Sweet, Reinforced and Fortified Wines: Grape Biochemistry, Technology and Vinificationby Fabio Mencarelli, Pietro Tonutti
The history of wine is the history of sweet wine. In the Mediterranean basin, climate conditions encouraged growers to leave the grapes on vine to become overripe, or to pick the bunches and let them dry in the sun, before pressing them into wine. Until a few years ago, it was thought that these wines – such as Pedro Ximenez, Tokaj, Passito, and Vin Santo… See more details below
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The history of wine is the history of sweet wine. In the Mediterranean basin, climate conditions encouraged growers to leave the grapes on vine to become overripe, or to pick the bunches and let them dry in the sun, before pressing them into wine. Until a few years ago, it was thought that these wines – such as Pedro Ximenez, Tokaj, Passito, and Vin Santo – were the result of simple grape drying, because the grapes were left in the sun, or inside greenhouses that had no controls over temperature, relative humidity or ventilation. But Amarone wine, one of the most prized wines of the world, is the first wine in which the drying is a controlled process. This controlled process – better defined as a grape dehydration – changes the grape at the biochemical level and involves specialist vine management, postharvest technology and production processes, which are different from the typical wine-making procedure.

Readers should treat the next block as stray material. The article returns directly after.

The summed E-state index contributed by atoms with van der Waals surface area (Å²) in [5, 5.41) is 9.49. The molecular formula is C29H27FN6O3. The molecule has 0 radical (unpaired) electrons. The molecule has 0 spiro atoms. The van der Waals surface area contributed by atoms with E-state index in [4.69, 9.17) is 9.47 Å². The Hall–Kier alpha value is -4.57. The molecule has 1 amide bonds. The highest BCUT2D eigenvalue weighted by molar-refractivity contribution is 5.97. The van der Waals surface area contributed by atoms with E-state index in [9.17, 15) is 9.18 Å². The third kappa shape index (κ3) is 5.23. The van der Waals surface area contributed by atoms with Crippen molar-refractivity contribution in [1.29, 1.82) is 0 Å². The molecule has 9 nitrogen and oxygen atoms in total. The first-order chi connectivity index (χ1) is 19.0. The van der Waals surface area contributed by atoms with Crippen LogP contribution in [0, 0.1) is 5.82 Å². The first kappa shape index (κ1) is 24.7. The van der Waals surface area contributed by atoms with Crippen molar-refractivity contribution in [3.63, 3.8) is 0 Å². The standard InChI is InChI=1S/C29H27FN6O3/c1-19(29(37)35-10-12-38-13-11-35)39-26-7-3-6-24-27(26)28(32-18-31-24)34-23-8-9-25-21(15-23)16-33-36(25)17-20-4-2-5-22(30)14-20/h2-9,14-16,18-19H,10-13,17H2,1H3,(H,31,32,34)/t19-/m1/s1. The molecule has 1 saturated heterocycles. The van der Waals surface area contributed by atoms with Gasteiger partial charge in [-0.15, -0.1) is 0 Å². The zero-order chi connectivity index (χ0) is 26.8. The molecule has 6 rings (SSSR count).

Sweet, Reinforced and Fortified Wines: Grape Biochemistry, Technology and Vinification is the most comprehensive book available on the technical issues, scientific topics and characteristics of these important special wines. After an introductory chapter dealing with historical overview and the description of the cultural impact of sweet wines throughout the centuries in the Mediterranean area, the book is organized into three sections. The first section covers different technical and scientific aspects of the whole production chain, from the field to the cellar. The variety of options for managing the vineyard and different solutions for operating the dehydration process are outlined. The changes which occur at physiological and physico-chemical levels, characterizing the berries during on-vine and postharvest dehydration, and in relation to noble rot infection, are then described. The first section also extensively reports issues, methods and technical solutions to optimize vinification for the best possible quality of sweet wines. The second section of the book is dedicated to well-known reinforced, fortified or sweet wines produced in different areas of the world. These chapters, describing the specific characteristics and quality traits of wines, highlight the cultural diversity and variety of protocols applied in this segment of the wine industry. The third and final section deals with the market for sweet, reinforced and fortified wines, and not only includes statistics and data regarding the current marketing situation, but also posits some opportunities and strategies for the future.
Sweet, Reinforced and Fortified Wines: Grape Biochemistry, Technology and Vinification will be a valuable resource for wineries, wine makers and wine operators, as well as postharvest specialists, vineyard managers, and grape growers. Enology students will prize it as the first in-depth study of these wines, while agriculture and viticulture facilities and course leaders will find it detailed and comprehensive.
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- Barnes & Noble
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- 8 MB
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